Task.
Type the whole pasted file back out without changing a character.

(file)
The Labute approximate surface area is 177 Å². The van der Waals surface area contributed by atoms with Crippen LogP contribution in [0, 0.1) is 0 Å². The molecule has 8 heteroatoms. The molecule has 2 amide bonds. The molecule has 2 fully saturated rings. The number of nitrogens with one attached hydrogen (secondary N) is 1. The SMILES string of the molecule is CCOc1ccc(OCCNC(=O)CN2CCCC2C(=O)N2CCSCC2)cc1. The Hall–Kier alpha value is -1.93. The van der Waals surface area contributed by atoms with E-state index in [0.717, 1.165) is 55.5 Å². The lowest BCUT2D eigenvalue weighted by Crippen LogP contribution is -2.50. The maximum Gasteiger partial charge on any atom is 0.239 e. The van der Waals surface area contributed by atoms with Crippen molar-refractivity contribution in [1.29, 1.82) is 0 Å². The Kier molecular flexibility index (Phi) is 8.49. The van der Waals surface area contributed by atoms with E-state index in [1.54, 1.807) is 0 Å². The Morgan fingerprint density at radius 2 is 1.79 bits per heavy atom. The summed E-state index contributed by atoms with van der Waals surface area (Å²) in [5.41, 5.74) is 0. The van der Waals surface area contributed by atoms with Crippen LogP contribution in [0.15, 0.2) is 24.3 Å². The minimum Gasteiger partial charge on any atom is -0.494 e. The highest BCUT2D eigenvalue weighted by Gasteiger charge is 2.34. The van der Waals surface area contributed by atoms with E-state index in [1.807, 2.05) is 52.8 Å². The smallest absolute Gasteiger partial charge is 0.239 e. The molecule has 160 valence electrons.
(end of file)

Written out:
The Labute approximate surface area is 177 Å². The van der Waals surface area contributed by atoms with Crippen LogP contribution in [0, 0.1) is 0 Å². The molecule has 8 heteroatoms. The molecule has 2 amide bonds. The molecule has 2 fully saturated rings. The number of nitrogens with one attached hydrogen (secondary N) is 1. The SMILES string of the molecule is CCOc1ccc(OCCNC(=O)CN2CCCC2C(=O)N2CCSCC2)cc1. The Hall–Kier alpha value is -1.93. The van der Waals surface area contributed by atoms with E-state index in [0.717, 1.165) is 55.5 Å². The lowest BCUT2D eigenvalue weighted by Crippen LogP contribution is -2.50. The maximum Gasteiger partial charge on any atom is 0.239 e. The van der Waals surface area contributed by atoms with Crippen molar-refractivity contribution in [1.29, 1.82) is 0 Å². The Kier molecular flexibility index (Phi) is 8.49. The van der Waals surface area contributed by atoms with E-state index in [1.54, 1.807) is 0 Å². The Morgan fingerprint density at radius 2 is 1.79 bits per heavy atom. The summed E-state index contributed by atoms with van der Waals surface area (Å²) in [5.41, 5.74) is 0. The van der Waals surface area contributed by atoms with Crippen LogP contribution in [0.15, 0.2) is 24.3 Å². The minimum Gasteiger partial charge on any atom is -0.494 e. The highest BCUT2D eigenvalue weighted by Gasteiger charge is 2.34. The van der Waals surface area contributed by atoms with E-state index in [1.807, 2.05) is 52.8 Å². The smallest absolute Gasteiger partial charge is 0.239 e. The molecule has 160 valence electrons.